Antihypertensive Properties of Angiotensin-Converting Enzyme Inhibitors (ACEI) Independent of the Renin-Angiotensin System
Therezinha Bandiera Paiva,
Jamille Cristina Rocco Bravo,
Nelson Carvalho Farias,
Angiotensin converting enzyme inhibitors (ACEi) lead to inhibition of angiotensin II formation and bradykinin inactivation. However, ACEi also have antihypertensive activity that is independent of the renin-angiotensin system. For example, the enhanced peripheral resistance due to smooth muscle cell hypertrophy and hyperplasia (related to lower apoptosis) increases vascular tonus in established hypertension. ACEi treatment restores susceptibility to apoptosis in these cells through stimulation of the Bax protein. Also, an altered function of the Na+/K+ ATPase leads to elevated levels of intracellular sodium concentration, and depolarization of smooth muscle membranes increasing their excitability. ACEi treatment normalizes this pump function, and the arterial tonus by release of endothelial nitric oxide and prostacyclin. Endothelium- dependent hyperpolarization (to acetylcholine) in mesenteric arteries mediated by release of the endotheliumderived hyperpolarizing factor, is impaired in hypertensive humans and animals. In this instance, ACEi restored this impaired response, since this treatment causes vascular remodeling in resistance SHR arteries through induction of apoptosis of vascular smooth muscle cells reducing the subendothelial thickening, which improves the EDHF circulation. The purpose of this review is to analyze the performance of ACEi in normalizing the vascular tonus during the hypertensive state, which may render new perspectives in basic and clinical research for the next years.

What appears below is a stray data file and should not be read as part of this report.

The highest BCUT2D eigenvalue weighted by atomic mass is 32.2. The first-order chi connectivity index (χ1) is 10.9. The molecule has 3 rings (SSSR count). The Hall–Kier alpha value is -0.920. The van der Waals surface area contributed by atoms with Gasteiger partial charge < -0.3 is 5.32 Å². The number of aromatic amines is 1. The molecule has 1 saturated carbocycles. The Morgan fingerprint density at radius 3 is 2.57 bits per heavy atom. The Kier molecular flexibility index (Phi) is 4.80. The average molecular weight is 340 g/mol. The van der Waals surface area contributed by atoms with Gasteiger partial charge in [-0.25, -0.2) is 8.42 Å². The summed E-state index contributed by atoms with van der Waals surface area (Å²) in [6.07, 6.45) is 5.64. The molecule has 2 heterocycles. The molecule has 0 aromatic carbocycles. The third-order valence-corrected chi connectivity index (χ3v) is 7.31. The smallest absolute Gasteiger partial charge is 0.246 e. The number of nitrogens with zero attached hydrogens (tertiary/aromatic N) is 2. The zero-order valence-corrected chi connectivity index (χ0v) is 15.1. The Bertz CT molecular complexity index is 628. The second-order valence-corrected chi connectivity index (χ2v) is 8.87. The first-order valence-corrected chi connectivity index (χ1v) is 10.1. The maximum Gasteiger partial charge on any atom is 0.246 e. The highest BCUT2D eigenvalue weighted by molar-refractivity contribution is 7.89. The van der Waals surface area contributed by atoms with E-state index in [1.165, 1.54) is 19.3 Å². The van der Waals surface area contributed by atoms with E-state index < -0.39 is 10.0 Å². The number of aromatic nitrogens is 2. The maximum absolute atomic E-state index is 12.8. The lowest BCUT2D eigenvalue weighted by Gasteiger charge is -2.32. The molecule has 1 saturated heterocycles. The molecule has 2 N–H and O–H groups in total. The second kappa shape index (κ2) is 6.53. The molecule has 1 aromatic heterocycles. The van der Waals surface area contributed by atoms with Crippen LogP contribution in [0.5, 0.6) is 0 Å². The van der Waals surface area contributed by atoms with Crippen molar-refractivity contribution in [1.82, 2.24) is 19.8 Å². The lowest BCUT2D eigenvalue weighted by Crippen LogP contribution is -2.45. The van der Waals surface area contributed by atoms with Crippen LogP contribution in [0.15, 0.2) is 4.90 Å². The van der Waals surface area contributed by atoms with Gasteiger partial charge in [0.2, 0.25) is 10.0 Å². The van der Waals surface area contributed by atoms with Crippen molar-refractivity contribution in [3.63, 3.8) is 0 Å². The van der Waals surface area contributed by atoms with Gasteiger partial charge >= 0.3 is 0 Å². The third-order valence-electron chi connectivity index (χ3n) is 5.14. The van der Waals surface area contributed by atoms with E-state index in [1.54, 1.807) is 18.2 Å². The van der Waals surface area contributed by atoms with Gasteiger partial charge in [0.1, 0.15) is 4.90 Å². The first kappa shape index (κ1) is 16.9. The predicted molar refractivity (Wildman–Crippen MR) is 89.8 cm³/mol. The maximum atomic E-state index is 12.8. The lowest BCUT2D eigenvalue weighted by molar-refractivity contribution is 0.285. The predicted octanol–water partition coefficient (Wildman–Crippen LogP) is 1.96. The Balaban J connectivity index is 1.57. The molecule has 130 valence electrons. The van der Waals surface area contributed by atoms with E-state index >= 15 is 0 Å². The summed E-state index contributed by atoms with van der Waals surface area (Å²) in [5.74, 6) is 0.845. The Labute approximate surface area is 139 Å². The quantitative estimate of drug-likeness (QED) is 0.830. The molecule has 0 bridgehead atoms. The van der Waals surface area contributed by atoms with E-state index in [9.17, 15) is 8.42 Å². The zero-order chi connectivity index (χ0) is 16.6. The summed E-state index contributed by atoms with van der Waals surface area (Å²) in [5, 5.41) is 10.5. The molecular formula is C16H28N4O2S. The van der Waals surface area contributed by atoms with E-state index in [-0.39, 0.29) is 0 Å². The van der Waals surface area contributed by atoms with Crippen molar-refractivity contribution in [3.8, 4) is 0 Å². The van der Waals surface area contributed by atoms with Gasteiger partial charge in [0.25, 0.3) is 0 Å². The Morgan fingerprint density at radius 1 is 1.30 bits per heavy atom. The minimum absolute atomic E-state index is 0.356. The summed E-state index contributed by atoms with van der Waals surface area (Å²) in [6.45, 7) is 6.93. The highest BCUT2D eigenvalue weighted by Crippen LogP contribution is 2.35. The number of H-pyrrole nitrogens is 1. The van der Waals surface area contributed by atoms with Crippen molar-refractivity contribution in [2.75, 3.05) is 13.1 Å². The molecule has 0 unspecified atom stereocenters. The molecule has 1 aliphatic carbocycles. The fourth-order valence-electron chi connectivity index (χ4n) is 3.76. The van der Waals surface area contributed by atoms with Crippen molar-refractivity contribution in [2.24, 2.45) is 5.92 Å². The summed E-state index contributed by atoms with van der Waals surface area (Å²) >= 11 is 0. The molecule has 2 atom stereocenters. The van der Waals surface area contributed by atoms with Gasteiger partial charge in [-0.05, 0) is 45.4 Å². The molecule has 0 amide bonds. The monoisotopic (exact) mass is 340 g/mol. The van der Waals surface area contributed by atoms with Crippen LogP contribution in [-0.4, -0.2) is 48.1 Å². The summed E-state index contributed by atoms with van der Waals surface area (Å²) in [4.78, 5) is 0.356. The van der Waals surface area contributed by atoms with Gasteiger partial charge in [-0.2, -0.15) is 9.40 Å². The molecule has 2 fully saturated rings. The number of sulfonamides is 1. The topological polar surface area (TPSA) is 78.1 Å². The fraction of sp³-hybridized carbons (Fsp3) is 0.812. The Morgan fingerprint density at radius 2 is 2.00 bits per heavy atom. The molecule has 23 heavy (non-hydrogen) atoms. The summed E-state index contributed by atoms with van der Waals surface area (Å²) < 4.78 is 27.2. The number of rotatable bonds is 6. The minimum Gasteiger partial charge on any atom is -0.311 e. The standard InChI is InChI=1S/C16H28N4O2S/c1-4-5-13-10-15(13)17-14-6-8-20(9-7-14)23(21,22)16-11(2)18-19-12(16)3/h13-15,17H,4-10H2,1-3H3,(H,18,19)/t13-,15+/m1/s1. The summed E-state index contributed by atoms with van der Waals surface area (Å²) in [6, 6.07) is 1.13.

Keywords: Angiotensin-converting enzyme inhibitors, hypertension, endothelial dysfunction
Rights & PermissionsPrintExport